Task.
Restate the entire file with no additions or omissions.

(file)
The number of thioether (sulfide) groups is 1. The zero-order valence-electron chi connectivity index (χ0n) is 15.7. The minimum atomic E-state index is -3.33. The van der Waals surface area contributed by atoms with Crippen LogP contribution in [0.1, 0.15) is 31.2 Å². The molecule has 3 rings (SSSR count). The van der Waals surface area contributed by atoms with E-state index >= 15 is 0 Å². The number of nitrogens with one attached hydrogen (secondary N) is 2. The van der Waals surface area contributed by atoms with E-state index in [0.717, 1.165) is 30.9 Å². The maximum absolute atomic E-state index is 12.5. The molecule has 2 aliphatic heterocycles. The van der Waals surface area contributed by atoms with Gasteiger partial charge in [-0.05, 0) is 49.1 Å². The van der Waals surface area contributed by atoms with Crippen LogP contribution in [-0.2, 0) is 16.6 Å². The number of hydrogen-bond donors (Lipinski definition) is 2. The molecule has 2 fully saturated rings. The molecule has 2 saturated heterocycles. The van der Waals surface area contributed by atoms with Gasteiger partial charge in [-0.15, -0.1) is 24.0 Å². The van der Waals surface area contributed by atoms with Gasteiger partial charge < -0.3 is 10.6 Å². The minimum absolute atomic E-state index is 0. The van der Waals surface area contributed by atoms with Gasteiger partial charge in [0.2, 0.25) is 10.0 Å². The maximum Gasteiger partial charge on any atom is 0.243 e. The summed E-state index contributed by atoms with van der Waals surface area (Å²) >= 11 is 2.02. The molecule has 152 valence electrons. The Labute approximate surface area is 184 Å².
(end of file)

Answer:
The number of thioether (sulfide) groups is 1. The zero-order valence-electron chi connectivity index (χ0n) is 15.7. The minimum atomic E-state index is -3.33. The van der Waals surface area contributed by atoms with Crippen LogP contribution in [0.1, 0.15) is 31.2 Å². The molecule has 3 rings (SSSR count). The van der Waals surface area contributed by atoms with E-state index >= 15 is 0 Å². The number of nitrogens with one attached hydrogen (secondary N) is 2. The van der Waals surface area contributed by atoms with E-state index in [0.717, 1.165) is 30.9 Å². The maximum absolute atomic E-state index is 12.5. The molecule has 2 aliphatic heterocycles. The van der Waals surface area contributed by atoms with Gasteiger partial charge in [-0.05, 0) is 49.1 Å². The van der Waals surface area contributed by atoms with Crippen LogP contribution in [-0.2, 0) is 16.6 Å². The number of hydrogen-bond donors (Lipinski definition) is 2. The molecule has 2 fully saturated rings. The molecule has 2 saturated heterocycles. The van der Waals surface area contributed by atoms with Gasteiger partial charge in [-0.15, -0.1) is 24.0 Å². The van der Waals surface area contributed by atoms with Gasteiger partial charge < -0.3 is 10.6 Å². The minimum absolute atomic E-state index is 0. The van der Waals surface area contributed by atoms with Gasteiger partial charge in [0.2, 0.25) is 10.0 Å². The maximum Gasteiger partial charge on any atom is 0.243 e. The summed E-state index contributed by atoms with van der Waals surface area (Å²) >= 11 is 2.02. The molecule has 152 valence electrons. The Labute approximate surface area is 184 Å².